This article is part of our special report Metastatic Breast Cancer: Still a lot to be done.
Read the article also in Italian.
Despite efforts to raise awareness by the authorities, patients with metastatic breast cancer in Italy are still struggling to understand what options they have and often lose precious time trying to identify the latest available treatments.
“Italy still lacks awareness of how far treatments for metastatic breast cancer (MBC) have come,” Dr Rossana Berardi, president of the Women for Oncology, told EURACTIV Italy, adding there was still “work to do in communicating medical and scientific progress in Italy”.
“I do not feel political or social resistance to this, but many are still not fully aware of the consistent results that can be obtained from new kinds of therapies in MBC patients, especially those with a biological profile that benefits from hormonal therapies or from biomolecular target drugs,” she said.
Berardi’s call for a better communication strategy mirrors previous calls from experts in the country.
Earlier this year, professor Adriana Bonifacino, president of IncontraDonna Onlus, an NGO helping breast cancer patients, stated that “an effective and scientifically appropriate language” is central to the scientific literacy process.
“The ultimate goal is to make women understand how it is possible to live with the disease,” Bonifacino said.
“Plenty of communication efforts have been targeted at patients with non-metastatic forms of breast cancer – campaigns aimed at the majority of women who manage to achieve a cure. For this reason, metastatic patients often report being left alone and at the mercy of unclear, confused and in any case not comforting information,” she added.
Breast cancer is the most widespread and frequent type of cancer in Italy, with new diagnoses amounting to more than 55,000 annually. In total, 834,000 women lived with a breast cancer diagnosis in Italy in 2020.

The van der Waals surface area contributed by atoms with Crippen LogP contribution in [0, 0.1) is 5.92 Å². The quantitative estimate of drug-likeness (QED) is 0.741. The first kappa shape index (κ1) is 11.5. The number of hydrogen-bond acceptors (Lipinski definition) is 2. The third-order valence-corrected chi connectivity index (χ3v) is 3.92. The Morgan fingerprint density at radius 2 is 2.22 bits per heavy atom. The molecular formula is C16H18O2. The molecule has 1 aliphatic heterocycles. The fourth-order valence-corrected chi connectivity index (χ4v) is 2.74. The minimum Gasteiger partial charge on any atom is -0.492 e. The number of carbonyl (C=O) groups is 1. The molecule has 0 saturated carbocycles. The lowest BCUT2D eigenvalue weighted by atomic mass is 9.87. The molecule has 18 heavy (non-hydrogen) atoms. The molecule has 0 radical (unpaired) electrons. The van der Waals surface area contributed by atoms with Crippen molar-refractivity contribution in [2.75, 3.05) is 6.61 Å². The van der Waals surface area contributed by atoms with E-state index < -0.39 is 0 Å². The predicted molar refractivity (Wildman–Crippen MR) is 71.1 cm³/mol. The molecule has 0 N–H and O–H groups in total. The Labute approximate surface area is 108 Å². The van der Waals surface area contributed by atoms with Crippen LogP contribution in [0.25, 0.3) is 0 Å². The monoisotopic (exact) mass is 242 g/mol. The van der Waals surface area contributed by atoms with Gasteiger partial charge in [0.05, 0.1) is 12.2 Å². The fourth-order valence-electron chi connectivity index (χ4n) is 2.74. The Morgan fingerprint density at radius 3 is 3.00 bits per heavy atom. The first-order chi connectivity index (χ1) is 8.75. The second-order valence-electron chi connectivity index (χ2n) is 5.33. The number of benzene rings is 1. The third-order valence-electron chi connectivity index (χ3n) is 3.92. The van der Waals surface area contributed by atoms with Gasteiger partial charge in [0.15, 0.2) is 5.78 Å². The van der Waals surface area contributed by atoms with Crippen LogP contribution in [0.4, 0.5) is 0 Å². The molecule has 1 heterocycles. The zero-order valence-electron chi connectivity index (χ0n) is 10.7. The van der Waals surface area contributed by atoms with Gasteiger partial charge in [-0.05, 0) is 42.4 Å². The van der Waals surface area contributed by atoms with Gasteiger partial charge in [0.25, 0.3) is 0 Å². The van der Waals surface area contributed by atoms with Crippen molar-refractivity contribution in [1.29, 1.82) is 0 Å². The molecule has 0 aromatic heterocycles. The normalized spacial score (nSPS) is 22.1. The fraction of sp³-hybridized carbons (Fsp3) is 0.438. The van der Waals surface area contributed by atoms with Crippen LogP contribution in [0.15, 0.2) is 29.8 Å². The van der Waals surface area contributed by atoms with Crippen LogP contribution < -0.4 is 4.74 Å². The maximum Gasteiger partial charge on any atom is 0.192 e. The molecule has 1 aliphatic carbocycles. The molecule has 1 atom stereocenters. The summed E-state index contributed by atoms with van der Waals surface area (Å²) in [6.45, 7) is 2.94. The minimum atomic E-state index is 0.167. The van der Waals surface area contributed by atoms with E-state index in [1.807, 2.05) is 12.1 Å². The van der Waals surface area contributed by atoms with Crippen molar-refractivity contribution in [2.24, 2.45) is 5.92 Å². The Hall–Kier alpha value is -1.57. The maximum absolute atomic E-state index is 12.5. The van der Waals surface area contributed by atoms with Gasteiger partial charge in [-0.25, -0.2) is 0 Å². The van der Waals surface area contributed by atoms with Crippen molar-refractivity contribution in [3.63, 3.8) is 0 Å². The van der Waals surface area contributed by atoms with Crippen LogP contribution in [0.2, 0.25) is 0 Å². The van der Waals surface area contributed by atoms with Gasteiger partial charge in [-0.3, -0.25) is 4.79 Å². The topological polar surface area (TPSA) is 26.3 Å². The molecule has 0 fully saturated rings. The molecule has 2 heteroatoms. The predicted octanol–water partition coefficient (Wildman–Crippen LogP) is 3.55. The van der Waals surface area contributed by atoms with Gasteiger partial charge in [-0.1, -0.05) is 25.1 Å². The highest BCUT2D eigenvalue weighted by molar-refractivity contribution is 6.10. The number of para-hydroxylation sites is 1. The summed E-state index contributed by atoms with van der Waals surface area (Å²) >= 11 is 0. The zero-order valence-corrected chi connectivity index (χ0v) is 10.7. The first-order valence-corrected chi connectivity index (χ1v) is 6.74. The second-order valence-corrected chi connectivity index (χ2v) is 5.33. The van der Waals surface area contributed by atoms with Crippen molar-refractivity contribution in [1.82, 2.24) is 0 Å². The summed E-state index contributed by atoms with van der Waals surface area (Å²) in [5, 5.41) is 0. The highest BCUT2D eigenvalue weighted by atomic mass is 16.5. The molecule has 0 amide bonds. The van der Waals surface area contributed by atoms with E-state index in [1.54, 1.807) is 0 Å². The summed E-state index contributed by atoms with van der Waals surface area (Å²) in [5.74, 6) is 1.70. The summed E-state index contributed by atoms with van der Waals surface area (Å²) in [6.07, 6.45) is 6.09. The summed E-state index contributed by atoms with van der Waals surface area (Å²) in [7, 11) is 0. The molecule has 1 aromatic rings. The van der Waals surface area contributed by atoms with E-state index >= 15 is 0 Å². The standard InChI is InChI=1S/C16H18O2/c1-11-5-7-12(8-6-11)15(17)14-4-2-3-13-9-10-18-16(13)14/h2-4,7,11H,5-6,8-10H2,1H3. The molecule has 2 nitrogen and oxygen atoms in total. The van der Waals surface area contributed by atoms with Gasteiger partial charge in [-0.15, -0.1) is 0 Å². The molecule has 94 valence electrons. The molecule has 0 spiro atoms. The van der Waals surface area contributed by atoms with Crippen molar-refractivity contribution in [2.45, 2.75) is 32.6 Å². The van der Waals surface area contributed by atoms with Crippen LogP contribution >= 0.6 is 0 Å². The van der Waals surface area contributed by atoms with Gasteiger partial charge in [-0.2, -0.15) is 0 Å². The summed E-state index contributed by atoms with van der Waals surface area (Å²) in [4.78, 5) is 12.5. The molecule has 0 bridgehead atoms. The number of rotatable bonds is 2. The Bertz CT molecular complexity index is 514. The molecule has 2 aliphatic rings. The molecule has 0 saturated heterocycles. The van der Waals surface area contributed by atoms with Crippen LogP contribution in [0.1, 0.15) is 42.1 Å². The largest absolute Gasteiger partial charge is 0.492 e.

Among them, more than 37,000 women had metastatic breast cancer, an advanced stage of cancer where the disease spreads to other parts of the body, usually the liver, brain, bones, or lungs. The past 30 years have seen a steady decline in mortality and an extension of the life of diagnosed women.
Thanks to the latest advances in science and medicine, MBC is now a treatable disease, although not yet curable, meaning that it can be kept under control for years with therapies, but patients still have to live with the fact that metastases tend to reappear.
MBC patients must therefore undergo frequent checks, since any new symptom can be a reason to re-evaluate the therapy. Still, the medical field has made some significant progress in allowing MBC patients a long, quality life – especially when the disease is diagnosed early on.
Patients are confused
But MBC patients in Italy often report feeling confused and disoriented in trying to navigate information and options available to them, to the point that, by the time they have identified the signs, their disease is at an irreversible stage.
The government instituted 13 October as the National MBC Awareness Day, starting in 2021, and a few initiatives to place focus on MBC patients’ quality of life have been launched on a regional level. For example, the Marche region is set to launch a regional programme for the reintegration of MBC patients in the workplace.
National training sessions for journalists to cover MBC in an informed and helpful way have also been held. Since 2016, “Pink Room” initiatives have provided patients with free medical consultations on every aspect of living with the diagnosis, from nutrition to rehabilitation, and supplementary treatments ranging from yoga courses to mental coaches.
The country has also seen a strong rise in the number of specialised Breast Units, going from 84 in 2012 to 173 in 2020.
According to an agreement between the central government and the regions, each region must have a multidisciplinary breast care centre for every 250,000 inhabitants; each centre must treat at least 150 new cases every year and must have at least a core team of six dedicated professionals, radiologist, surgeon, pathologist, oncologist, radiotherapist, data manager.
Almost 50% of all Breast Units are in the north of the country, while 28.8% are in the centre and 25.6% in the south.
On the downside, this year, a survey on mental health services in 44 Breast Units showed that only 17% of patients benefit from psychological support.
Part of the reason is a lack of dedicated and qualified personnel to manage this delicate aspect of cancer care, with 30% of health professionals working on this in the Breast Units being made up of part-time consultants, doctoral students, postgraduates and trainees.
[Edited by Sarantis Michalopoulos/Zoran Radosavljevic]